We've all been there: you're sitting at a coffee shop trying to crank out a presentation at the eleventh hour when all of a sudden, your laptop blares out a warning that you have less than 5%remaining battery life.
In an age when manufacturers trade the functionality of removable batteries for the convenience of lighter, slimmer form factors, mobile computing users struggle with balancing portability and power.
Mobile battery packs, also known as juice packs, are fairly common for smartphones, allowing you to get a few recharges. With these devices, you're out of luck if you need to recharge a more power-hungry Windows-based tablet or a laptop. However, several manufacturers make dedicated laptop battery packs, and I recently bought two different models to test: the IntoCircuit Power Castle PC26000 ($99, £65, AU$136) comes with a 26,000mAh battery and the RAVPower Xtreme 23000 (opens in new tab) ($99, £65, AU$136) that comes with a 23,000mAh internal battery.
Both units are about the size of a small 7- or 8-inch tablet. Both units share the same 7.3 x 0.8 x 4.9-inch (18.5 x 2.0 x 12.4cm) measurements, and traveling with either battery pack will add 1.5 pounds (0.68kg) to your gear bag. The upside is that with more than 20,000mAh of battery power, you likely won't need to carry your laptop's charger.
How much is 20,000mAh? For comparison, the Dell Latitude 12 7000 Series (E7250) battery is about 7,000mAh, while the Surface Pro 4's battery is just over 5,000mAh. Microsoft's 12-hour Surface Book battery comes in at a total of 9,187mAh, with the base containing a 6,800mAh battery and the tablet portion housing a 2,387mAh battery.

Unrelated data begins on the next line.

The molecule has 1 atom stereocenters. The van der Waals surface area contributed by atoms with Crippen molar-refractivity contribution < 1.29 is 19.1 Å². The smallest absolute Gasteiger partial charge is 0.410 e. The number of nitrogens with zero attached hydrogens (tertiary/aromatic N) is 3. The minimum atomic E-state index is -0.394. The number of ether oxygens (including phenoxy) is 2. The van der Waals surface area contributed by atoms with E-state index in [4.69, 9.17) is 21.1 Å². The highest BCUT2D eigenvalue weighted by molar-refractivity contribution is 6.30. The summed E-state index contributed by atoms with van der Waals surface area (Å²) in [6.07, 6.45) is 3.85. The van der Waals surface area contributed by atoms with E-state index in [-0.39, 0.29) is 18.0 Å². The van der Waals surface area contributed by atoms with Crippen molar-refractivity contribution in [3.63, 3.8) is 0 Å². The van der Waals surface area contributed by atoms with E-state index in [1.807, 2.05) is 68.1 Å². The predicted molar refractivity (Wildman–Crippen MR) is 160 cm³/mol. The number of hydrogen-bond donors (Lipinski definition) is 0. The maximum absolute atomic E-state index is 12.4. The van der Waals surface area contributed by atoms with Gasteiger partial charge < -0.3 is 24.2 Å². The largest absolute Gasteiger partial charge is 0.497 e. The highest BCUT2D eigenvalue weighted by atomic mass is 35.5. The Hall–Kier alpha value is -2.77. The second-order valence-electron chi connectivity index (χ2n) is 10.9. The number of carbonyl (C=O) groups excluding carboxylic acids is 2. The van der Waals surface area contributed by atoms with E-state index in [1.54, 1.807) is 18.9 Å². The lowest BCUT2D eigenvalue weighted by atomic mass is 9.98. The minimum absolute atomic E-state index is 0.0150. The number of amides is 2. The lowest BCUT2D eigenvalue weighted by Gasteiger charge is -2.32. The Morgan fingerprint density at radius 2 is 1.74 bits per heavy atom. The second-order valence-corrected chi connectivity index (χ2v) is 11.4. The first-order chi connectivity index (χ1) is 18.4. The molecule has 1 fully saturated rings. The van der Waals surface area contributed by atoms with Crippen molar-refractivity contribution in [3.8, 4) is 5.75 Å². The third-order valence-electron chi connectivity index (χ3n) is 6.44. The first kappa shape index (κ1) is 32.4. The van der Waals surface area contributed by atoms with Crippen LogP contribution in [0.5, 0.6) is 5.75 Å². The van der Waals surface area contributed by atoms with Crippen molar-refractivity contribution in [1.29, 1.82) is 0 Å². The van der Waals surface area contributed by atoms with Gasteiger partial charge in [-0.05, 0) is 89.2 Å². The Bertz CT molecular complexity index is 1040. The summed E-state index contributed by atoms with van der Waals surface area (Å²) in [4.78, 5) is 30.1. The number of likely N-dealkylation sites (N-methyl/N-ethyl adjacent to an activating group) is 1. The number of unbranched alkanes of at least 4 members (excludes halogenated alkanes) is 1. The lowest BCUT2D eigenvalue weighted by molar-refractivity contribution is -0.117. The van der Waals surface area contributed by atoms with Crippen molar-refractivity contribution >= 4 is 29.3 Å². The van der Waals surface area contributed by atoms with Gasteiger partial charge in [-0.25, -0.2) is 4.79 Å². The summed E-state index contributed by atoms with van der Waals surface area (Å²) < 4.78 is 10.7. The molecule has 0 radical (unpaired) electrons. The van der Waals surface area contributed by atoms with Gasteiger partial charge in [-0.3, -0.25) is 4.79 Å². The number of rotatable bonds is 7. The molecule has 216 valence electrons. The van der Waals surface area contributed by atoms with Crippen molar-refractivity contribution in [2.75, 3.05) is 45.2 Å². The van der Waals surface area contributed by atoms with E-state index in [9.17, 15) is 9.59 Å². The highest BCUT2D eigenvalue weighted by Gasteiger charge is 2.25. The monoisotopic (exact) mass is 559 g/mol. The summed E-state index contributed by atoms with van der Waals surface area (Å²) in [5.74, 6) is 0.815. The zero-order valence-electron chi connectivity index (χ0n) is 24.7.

The IntoCircuit's 26,000mAh battery, if it's completely efficient, is theoretically capable of giving the Latitude three times more battery capacity than its internal battery and five times the charge of the Surface Pro 4.
I haven't done a full battery run-down by continuously using my Surface Pro 2, which comes with a 4,200 mAh battery, or my Surface Pro 4 and the IntoCircuit yet, but I had no problems lasting two full workdays without recharging either my tablet or the battery pack. The battery provided more than enough power to run my Surface Pro 4 for 18 hours of web browsing, emailing, word processing, and light video and music playback.
The IntoCircuit is housed in a silver brushed aluminum frame, whereas the RAVPower unit has black metal surfaces, save for the black plastic on the base. I prefered the IntoCircuit because I am rough on my gadgets, and the all-metal construction feels more reassuring than the RAVPower, which creaked when I pressed on the plastic.